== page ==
With the right tools, the opportunities to use 3D printing even in private clinics are widely available. We introduced our workflow which is affordable and reliable.

Conflicts of interest

Min Bom Kim is an Deputy Editor of Archives of Hand and Microsurgery and was not involved in the review process of this article. There are no other conflicts of interest to declare.




Fig. 1.
Transformation of computed tomography (CT) DICOM to stereolithography images. (A, C, and D) Axial, coronal, and sagittal CT DICOM images. (B) The volumetric reconstructions are shown when only the osseous portions (green) were selected. DICOM, Digital Imaging and Communications in Medicine.
Fig. 2.
Schematic showing how DICOM data were converted into stereolithography (STL) and geometric-code (G-code) data, and finally represented in a three-dimensional (3D)-printed model. DICOM, Digital Imaging and Communications in Medicine.
Fig. 3.
Measurement of the anterior-to-posterior (AP) and radial-to-ulnar (RU) widths of fracture sites. (A) On computed tomography (CT) images, an axial cut at the fracture site is selected, and AP and RU widths between the farthest cortices were measured. (B) On three-dimensional (3D) printed models, the corresponding AP and RU widths were measured using a digital caliper. In this figure, measurement of AP width was captured. (C) On real bones during surgery, after the periosteal dissection at the fracture site, corresponding measurements were made. In this figure, the measurement of AP width was also captured.
Fig. 4.
Number annotation for plate and screws. (A) The plate location was estimated by measuring three distances: the distance from the radial margin of the fracture to the middle radial k-wire hole; the distance from the radial margin of the fracture to the distal radial Kirschner wire (K-wire) hole; and the distance from the radial margin of the fracture to the proximal K-wire hole. (B) When recording screw sizes, the numbering started from the most radial (distal) hole during both simulations and surgical procedures.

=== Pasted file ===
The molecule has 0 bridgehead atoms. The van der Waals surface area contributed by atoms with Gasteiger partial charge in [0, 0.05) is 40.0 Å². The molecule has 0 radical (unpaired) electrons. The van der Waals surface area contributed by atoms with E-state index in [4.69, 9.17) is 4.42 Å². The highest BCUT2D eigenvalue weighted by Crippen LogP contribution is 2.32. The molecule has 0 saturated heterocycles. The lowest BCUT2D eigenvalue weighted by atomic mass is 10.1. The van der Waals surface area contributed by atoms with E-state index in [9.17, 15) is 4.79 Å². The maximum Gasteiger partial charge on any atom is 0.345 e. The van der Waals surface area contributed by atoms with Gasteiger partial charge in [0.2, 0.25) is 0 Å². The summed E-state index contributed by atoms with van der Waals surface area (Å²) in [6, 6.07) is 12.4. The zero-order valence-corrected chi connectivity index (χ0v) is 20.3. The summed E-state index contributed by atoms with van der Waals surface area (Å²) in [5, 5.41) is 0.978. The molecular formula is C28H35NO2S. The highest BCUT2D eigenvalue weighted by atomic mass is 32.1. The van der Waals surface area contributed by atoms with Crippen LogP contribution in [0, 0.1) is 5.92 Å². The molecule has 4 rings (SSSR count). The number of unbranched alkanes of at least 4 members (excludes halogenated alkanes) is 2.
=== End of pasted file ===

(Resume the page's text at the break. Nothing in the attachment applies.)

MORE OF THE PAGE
Table 1.
Plate profiles of simulations (s) and real-world surgical procedures (r)
Case No. Plate Measurement (mm) 
1 LE 2H 7.50 11.58 13.32 11.69 28.15 32.30
2 R 2H 7.60 10.61 14.50 13.13 28.40 33.25
3 R 2H 8.07 8.80 14.06 11.49 29.29 31.00
4 LE 2H 11.78 10.13 13.70 13.16 32.59 30.04
5 R 2H 8.31 8.42 15.18 11.85 27.56 30.03
6 LE 2H 8.28 11.76 18.55 17.46 26.27 27.22
7 R 2H 12.74 17.07 23.00 24.06 24.63 29.93
 p-value 0.063 0.043* 0.091

sLOC, simulated location; rLOC, real surgical location (see Fig. 4A. for the numbering); LE, left; R, right; H, holes.


Table 2.
Screws selected for simulations (s) and real-world surgical procedures (r)
Case No. Measurement (mm) 
ssc1 rsc1 ssc2 rsc2 ssc3 rsc3 ssc4 rsc4 ssc5 rsc5 ssc6 rsc6 ssc7 rsc7 ssc8 rsc8
1 16 14 18 18 18 18 14 18 16 16 16 16 13 13 12 12
2 18 14 18 18 18 18 18 16 16 16 18 16 16 16 14 14
3 16 14 20 18 20 18 18 16 20 16 18 16 14 14 14 14
4 16 14 18 18 18 18 20 16 16 16 20 16 16 16 14 14
5 20 14 18 18 18 18 20 16 18 16 16 16 14 14 12 12
6 18 16 20 18 20 18 22 16 16 16 16 16 16 16 14 14
7 18 14 20 18 18 18 22 16 16 16 16 16 14 12 14 12
p-value 0.016* 0.083 0.157 0.088 0.18 0.102 0.317 0.317
ICC/p-value  0 0.5 0 0.5 –1.385 0.843 0 0.5 0 0.5 0.927 0.003 0.842 0.020

ssc, sizes of screws during the simulation; rsc, sizes of screws during the real surgery. The screws are numbered from the most radial (most distal) hole (ssc1 and rsc1). The ssc7 (and rsc7) and ssc8 (and rsc8) screws are for the shaft holes (see Fig. 4B for the numbering).


Table 3.
The AP and RU parameters of CT, 3D-printed models, and real bones.
Width CT (range) 3D (range) Real (range) ICC (95% CI) p-value
AP (mm) 12.96 (11.93–15.20) 13.01 (11.62–14.62) 12.93 (12.09–15.20) 0.943 (0.787–0.989) <0.001
CT vs. 3D (p>0.999) CT vs. Real (p=0.753) 3D vs. Real (p=0.735)
RU (mm) 21.33 (18.90–23.40) 21.38 (19.38–23.44) 20.75 (18.30–24.89) 0.917 (0.690–0.984) <0.001
CT vs. 3D (p=0.866) CT vs. Real (p=0.345) 3D vs. Real (p=0.176)

CT, computed tomography; 3D, three-dimensional; ICC, interclass correlation coefficient; AP, anterior-to-posterior; RU, radial-to-ulnar.